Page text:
A Grace-Filled Journey to a New Frontier


John Vandervelde, whose lithe athleticism brought a commanding presence to Ballet Magnificat! productions for decades has once again answered God’s call. What brought him to Jackson in 1987 has now compelled him to move on, to a chapter still to be determined.


The move with wife, Karin, to Grand Junction, Colorado, in May drew to a close three decades of starring roles in the company, onstage and off.


“I miss him so much. How do you put into words 30 years of, just, friendship?” Ballet Magnificat! co-founder Kathy Thibodeaux said. “He was a wonderful leader and a wonderful example of a man of God.


“He was just a pillar here at Ballet Magnificat!.”


His story is one of faith in spiritual signposts and passion for sharing God’s word.


Vandervelde, originally from Edmonton, Canada, came to ballet relatively late, taking his first class at age 24. He’d been a mechanical engineer at first, taking lessons on the side for fun and exercise. In 1983, Alberta Ballet Company’s resident choreographer Lambros Lambrou told him he could turn Vandervelde into a ballet dancer in short order, “if you’re willing to work your butt off.” “Go for it,” his wife told him. “We’ll worry about the details later.”


He trained for a year and got a job with Spokane Ballet Company in 1985. But the financial strain on his family with three kids (they’d eventually have seven), led to other dance pursuits, including a modern dance stint at the World Expo in Vancouver, British Columbia. There, he was struck by a dance performance of the creation and fall of Adam and Eve into sin.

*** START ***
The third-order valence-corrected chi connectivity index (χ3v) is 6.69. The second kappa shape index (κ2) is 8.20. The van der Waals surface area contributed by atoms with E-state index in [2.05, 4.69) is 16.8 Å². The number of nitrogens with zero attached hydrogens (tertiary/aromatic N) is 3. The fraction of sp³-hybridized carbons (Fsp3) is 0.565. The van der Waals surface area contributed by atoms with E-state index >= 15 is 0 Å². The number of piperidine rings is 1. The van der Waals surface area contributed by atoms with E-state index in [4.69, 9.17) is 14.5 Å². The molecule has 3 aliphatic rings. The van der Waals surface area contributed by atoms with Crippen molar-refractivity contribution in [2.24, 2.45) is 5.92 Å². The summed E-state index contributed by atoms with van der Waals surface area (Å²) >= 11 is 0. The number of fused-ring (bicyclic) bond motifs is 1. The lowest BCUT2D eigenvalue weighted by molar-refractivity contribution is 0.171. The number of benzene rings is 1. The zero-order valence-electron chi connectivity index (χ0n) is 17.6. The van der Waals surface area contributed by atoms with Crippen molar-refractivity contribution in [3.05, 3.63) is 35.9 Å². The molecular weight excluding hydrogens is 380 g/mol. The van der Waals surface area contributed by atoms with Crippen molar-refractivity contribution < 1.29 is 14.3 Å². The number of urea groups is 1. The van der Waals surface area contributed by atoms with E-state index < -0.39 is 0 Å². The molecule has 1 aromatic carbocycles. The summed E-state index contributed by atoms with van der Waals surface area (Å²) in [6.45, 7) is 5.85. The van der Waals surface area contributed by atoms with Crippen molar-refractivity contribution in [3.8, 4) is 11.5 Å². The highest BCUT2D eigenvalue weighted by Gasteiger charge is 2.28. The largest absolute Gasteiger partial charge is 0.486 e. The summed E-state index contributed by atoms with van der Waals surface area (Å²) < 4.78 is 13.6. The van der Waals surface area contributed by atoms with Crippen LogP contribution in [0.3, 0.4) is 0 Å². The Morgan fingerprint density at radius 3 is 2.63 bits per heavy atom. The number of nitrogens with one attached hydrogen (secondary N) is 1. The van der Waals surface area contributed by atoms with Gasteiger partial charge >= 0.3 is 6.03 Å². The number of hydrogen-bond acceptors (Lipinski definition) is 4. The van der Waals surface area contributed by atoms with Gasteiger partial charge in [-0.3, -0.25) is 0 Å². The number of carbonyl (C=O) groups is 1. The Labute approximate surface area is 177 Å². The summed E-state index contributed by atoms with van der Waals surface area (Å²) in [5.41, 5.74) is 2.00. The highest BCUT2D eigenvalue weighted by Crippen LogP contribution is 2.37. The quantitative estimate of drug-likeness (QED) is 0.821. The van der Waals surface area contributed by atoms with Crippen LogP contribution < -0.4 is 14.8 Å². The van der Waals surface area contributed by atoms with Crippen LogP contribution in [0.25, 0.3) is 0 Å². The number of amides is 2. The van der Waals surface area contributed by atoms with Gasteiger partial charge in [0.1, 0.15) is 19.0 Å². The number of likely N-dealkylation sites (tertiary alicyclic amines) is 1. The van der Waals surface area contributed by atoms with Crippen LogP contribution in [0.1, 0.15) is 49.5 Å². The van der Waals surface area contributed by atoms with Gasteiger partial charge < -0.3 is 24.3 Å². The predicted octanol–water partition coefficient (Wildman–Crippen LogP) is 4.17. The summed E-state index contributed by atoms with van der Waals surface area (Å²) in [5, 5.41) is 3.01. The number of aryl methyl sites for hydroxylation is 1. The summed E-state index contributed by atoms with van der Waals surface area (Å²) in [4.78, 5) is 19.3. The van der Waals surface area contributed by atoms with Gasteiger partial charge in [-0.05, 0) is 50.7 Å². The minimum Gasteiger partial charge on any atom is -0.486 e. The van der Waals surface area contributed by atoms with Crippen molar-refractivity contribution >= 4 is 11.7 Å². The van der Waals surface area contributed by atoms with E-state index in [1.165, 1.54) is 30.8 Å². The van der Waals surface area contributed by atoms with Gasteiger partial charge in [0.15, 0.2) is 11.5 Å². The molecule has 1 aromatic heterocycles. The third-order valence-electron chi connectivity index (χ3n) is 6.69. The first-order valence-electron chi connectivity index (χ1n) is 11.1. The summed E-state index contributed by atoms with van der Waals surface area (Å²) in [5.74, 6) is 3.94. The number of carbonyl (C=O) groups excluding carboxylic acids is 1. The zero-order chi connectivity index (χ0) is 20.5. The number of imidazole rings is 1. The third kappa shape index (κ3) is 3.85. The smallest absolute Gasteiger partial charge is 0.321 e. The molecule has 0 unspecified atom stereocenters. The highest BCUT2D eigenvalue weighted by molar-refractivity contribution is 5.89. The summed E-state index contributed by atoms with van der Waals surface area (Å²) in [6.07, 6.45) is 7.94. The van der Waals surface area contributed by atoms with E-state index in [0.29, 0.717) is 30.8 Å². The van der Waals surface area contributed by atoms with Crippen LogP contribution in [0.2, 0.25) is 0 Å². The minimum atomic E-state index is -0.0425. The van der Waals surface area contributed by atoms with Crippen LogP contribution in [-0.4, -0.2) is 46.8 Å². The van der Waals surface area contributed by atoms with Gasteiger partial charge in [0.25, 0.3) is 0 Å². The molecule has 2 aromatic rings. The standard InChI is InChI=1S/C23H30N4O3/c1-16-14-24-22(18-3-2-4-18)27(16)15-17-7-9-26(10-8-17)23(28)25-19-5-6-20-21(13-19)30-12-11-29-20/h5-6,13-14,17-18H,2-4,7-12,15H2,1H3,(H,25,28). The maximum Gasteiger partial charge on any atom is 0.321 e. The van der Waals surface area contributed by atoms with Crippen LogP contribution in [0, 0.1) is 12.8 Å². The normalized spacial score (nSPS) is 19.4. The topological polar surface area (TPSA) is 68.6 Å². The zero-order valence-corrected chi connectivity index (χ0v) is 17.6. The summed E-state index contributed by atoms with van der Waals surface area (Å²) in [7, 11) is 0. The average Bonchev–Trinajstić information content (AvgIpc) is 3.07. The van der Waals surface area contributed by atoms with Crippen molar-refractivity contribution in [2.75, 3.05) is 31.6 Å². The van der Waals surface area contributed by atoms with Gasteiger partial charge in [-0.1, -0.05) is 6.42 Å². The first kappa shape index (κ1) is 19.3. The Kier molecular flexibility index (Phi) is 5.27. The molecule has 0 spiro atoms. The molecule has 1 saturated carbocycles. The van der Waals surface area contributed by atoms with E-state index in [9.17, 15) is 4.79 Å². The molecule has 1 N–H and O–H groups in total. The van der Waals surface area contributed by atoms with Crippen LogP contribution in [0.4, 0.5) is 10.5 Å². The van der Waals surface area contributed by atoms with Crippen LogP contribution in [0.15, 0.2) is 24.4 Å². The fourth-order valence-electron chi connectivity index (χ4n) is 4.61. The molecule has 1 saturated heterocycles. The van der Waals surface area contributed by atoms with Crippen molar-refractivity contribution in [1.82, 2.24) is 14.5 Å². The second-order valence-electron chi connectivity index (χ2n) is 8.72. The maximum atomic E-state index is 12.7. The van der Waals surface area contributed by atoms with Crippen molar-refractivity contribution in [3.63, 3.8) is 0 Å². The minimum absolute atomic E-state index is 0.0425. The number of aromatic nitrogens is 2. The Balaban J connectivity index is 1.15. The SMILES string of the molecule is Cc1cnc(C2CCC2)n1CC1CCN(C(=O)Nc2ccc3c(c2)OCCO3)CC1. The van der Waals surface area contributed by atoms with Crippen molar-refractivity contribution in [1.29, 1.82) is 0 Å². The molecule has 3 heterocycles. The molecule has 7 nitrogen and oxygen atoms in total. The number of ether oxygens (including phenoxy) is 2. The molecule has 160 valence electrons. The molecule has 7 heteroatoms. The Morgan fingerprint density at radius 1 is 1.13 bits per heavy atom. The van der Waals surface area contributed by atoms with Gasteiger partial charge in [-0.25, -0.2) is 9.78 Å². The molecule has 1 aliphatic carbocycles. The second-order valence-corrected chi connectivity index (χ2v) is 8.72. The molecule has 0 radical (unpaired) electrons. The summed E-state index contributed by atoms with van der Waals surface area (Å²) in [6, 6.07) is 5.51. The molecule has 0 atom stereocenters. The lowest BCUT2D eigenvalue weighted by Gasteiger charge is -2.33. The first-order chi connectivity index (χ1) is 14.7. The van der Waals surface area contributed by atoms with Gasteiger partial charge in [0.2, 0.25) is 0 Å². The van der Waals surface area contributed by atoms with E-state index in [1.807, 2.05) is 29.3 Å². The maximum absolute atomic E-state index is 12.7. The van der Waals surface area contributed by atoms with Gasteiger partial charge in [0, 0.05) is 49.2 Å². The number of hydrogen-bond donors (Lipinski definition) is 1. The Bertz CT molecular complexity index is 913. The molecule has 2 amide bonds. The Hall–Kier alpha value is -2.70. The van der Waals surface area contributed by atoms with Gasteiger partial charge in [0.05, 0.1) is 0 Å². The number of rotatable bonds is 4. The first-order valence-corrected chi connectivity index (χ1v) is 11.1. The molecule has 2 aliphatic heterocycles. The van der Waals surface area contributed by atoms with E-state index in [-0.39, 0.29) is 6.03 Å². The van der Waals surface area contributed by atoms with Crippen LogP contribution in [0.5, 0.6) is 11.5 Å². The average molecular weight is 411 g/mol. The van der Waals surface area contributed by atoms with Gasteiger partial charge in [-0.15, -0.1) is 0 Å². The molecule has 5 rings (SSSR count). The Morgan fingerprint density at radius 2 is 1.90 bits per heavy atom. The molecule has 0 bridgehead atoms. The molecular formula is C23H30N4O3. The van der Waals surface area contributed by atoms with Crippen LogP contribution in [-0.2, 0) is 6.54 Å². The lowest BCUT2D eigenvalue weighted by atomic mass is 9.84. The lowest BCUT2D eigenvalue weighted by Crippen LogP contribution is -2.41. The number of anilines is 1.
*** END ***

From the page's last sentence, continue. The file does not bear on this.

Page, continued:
“I got the sense I would really like to do something for the Lord in my dancing, but I didn’t think there was anything.” When two subsequent dance opportunities fell through, all they could do was pray.


The next day, a letter from a physician friend in Spokane arrived. In it was a brochure on Ballet Magnificat!’s first Christmas production, from the doctor’s friend in Mississippi, and the message, “The Holy Spirit told me, ‘Send it to John.’”


Vandervelde, dealing with the financial shock of his career change and worried about supporting his family, had only seen doors closing. And there, on the front of Ballet Magnificat!’s brochure, was Psalm 30:11, “Thou has turned for me my mourning into dancing.” Karin was convinced, “This is it. You’re going to dance there.” Vandervelde thought: fledgling company, no money, going to be bad.


But he called and scraped together money for a plane ticket to go audition. First ballet class, he came down wrong from a double turn, heard a crack, and his ankle swelled to grapefruit size. He didn’t dance again that week. Still, from the moment he got there, “I knew immediately that’s where I would live one day.


“Kathy said, ‘We’re not actually looking for dancers right now, but we believe God’s calling you here. Come on down.” Karin, a nurse, could more easily get a visa; Vandervelde, on a dependent visa, volunteered at Ballet Magnificat! for three years before going on the payroll. It was tough, with his 200-plus days on tour, Karin’s full-time schedule and low wages plus babysitter issues. Two pay hikes for Mississippi nurses helped.